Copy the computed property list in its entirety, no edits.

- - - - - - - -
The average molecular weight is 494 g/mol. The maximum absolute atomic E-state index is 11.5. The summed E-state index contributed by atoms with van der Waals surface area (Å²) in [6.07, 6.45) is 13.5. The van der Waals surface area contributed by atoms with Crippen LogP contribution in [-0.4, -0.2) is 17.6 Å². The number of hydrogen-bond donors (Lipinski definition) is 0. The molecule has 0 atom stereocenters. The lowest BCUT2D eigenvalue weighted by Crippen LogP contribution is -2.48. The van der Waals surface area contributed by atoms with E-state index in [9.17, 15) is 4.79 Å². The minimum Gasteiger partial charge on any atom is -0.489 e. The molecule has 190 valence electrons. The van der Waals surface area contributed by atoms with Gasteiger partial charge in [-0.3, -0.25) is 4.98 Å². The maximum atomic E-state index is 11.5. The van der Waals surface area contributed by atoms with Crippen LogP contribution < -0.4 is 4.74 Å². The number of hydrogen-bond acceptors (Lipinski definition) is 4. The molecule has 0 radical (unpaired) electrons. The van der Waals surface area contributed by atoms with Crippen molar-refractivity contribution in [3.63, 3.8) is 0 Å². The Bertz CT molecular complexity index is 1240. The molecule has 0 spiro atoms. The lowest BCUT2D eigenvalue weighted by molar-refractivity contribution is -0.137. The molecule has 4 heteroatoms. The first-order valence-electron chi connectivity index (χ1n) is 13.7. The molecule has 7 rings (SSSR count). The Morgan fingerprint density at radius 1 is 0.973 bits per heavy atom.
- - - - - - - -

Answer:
The average molecular weight is 494 g/mol. The maximum absolute atomic E-state index is 11.5. The summed E-state index contributed by atoms with van der Waals surface area (Å²) in [6.07, 6.45) is 13.5. The van der Waals surface area contributed by atoms with Crippen LogP contribution in [-0.4, -0.2) is 17.6 Å². The number of hydrogen-bond donors (Lipinski definition) is 0. The molecule has 0 atom stereocenters. The lowest BCUT2D eigenvalue weighted by Crippen LogP contribution is -2.48. The van der Waals surface area contributed by atoms with E-state index in [9.17, 15) is 4.79 Å². The minimum Gasteiger partial charge on any atom is -0.489 e. The molecule has 190 valence electrons. The van der Waals surface area contributed by atoms with Gasteiger partial charge in [-0.3, -0.25) is 4.98 Å². The maximum atomic E-state index is 11.5. The van der Waals surface area contributed by atoms with Crippen LogP contribution < -0.4 is 4.74 Å². The number of hydrogen-bond acceptors (Lipinski definition) is 4. The molecule has 0 radical (unpaired) electrons. The van der Waals surface area contributed by atoms with Crippen molar-refractivity contribution in [3.63, 3.8) is 0 Å². The Bertz CT molecular complexity index is 1240. The molecule has 0 spiro atoms. The lowest BCUT2D eigenvalue weighted by molar-refractivity contribution is -0.137. The molecule has 4 heteroatoms. The first-order valence-electron chi connectivity index (χ1n) is 13.7. The molecule has 7 rings (SSSR count). The Morgan fingerprint density at radius 1 is 0.973 bits per heavy atom.